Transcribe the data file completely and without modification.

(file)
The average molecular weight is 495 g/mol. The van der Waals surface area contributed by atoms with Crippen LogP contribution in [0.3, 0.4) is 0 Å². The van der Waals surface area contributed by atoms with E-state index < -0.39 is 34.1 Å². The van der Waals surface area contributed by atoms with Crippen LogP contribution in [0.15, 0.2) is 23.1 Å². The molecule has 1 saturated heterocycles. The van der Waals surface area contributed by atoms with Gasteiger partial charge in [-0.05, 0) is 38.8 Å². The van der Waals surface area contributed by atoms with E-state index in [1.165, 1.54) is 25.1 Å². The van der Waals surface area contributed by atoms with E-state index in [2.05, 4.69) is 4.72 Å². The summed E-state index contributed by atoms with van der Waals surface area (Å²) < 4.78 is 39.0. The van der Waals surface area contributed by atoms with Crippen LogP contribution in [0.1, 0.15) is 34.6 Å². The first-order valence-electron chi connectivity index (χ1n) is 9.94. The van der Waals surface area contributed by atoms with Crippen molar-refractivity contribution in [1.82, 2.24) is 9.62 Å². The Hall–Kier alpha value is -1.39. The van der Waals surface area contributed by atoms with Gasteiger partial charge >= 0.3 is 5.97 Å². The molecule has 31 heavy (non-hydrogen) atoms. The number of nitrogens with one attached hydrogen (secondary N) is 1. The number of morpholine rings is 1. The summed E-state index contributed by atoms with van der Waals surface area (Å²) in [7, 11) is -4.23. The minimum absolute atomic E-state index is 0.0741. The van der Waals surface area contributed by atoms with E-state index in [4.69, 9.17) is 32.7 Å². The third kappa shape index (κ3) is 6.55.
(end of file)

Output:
The average molecular weight is 495 g/mol. The van der Waals surface area contributed by atoms with Crippen LogP contribution in [0.3, 0.4) is 0 Å². The van der Waals surface area contributed by atoms with E-state index < -0.39 is 34.1 Å². The van der Waals surface area contributed by atoms with Crippen LogP contribution in [0.15, 0.2) is 23.1 Å². The molecule has 1 saturated heterocycles. The van der Waals surface area contributed by atoms with Gasteiger partial charge in [-0.05, 0) is 38.8 Å². The van der Waals surface area contributed by atoms with E-state index in [1.165, 1.54) is 25.1 Å². The van der Waals surface area contributed by atoms with E-state index in [2.05, 4.69) is 4.72 Å². The summed E-state index contributed by atoms with van der Waals surface area (Å²) < 4.78 is 39.0. The van der Waals surface area contributed by atoms with Crippen LogP contribution in [0.1, 0.15) is 34.6 Å². The first-order valence-electron chi connectivity index (χ1n) is 9.94. The van der Waals surface area contributed by atoms with Crippen molar-refractivity contribution in [1.82, 2.24) is 9.62 Å². The Hall–Kier alpha value is -1.39. The van der Waals surface area contributed by atoms with Gasteiger partial charge >= 0.3 is 5.97 Å². The molecule has 31 heavy (non-hydrogen) atoms. The number of nitrogens with one attached hydrogen (secondary N) is 1. The number of morpholine rings is 1. The summed E-state index contributed by atoms with van der Waals surface area (Å²) in [7, 11) is -4.23. The minimum absolute atomic E-state index is 0.0741. The van der Waals surface area contributed by atoms with E-state index in [4.69, 9.17) is 32.7 Å². The third kappa shape index (κ3) is 6.55.